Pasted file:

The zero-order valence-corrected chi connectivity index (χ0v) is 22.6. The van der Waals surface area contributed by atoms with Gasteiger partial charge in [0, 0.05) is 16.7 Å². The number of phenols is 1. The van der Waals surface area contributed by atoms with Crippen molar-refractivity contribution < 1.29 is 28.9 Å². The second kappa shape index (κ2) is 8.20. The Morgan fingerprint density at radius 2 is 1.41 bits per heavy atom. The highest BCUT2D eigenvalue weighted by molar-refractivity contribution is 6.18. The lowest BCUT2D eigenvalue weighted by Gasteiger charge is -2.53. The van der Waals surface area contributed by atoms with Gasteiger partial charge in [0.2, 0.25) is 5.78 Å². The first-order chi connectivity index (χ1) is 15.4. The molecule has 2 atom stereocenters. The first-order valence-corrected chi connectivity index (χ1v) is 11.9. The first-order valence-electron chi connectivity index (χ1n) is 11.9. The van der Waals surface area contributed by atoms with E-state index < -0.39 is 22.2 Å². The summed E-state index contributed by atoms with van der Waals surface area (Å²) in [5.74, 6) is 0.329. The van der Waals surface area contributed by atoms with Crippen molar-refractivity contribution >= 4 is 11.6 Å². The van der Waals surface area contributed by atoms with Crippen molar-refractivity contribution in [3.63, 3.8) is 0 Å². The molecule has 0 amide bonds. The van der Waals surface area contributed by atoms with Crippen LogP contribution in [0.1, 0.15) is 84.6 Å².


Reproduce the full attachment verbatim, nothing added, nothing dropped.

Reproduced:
The zero-order valence-corrected chi connectivity index (χ0v) is 22.6. The van der Waals surface area contributed by atoms with Gasteiger partial charge in [0, 0.05) is 16.7 Å². The number of phenols is 1. The van der Waals surface area contributed by atoms with Crippen molar-refractivity contribution < 1.29 is 28.9 Å². The second kappa shape index (κ2) is 8.20. The Morgan fingerprint density at radius 2 is 1.41 bits per heavy atom. The highest BCUT2D eigenvalue weighted by molar-refractivity contribution is 6.18. The lowest BCUT2D eigenvalue weighted by Gasteiger charge is -2.53. The van der Waals surface area contributed by atoms with Gasteiger partial charge in [0.2, 0.25) is 5.78 Å². The first-order chi connectivity index (χ1) is 15.4. The molecule has 2 atom stereocenters. The first-order valence-corrected chi connectivity index (χ1v) is 11.9. The first-order valence-electron chi connectivity index (χ1n) is 11.9. The van der Waals surface area contributed by atoms with E-state index < -0.39 is 22.2 Å². The summed E-state index contributed by atoms with van der Waals surface area (Å²) in [5.74, 6) is 0.329. The van der Waals surface area contributed by atoms with Crippen molar-refractivity contribution >= 4 is 11.6 Å². The van der Waals surface area contributed by atoms with Crippen molar-refractivity contribution in [3.63, 3.8) is 0 Å². The molecule has 0 amide bonds. The van der Waals surface area contributed by atoms with Crippen LogP contribution in [0.1, 0.15) is 84.6 Å².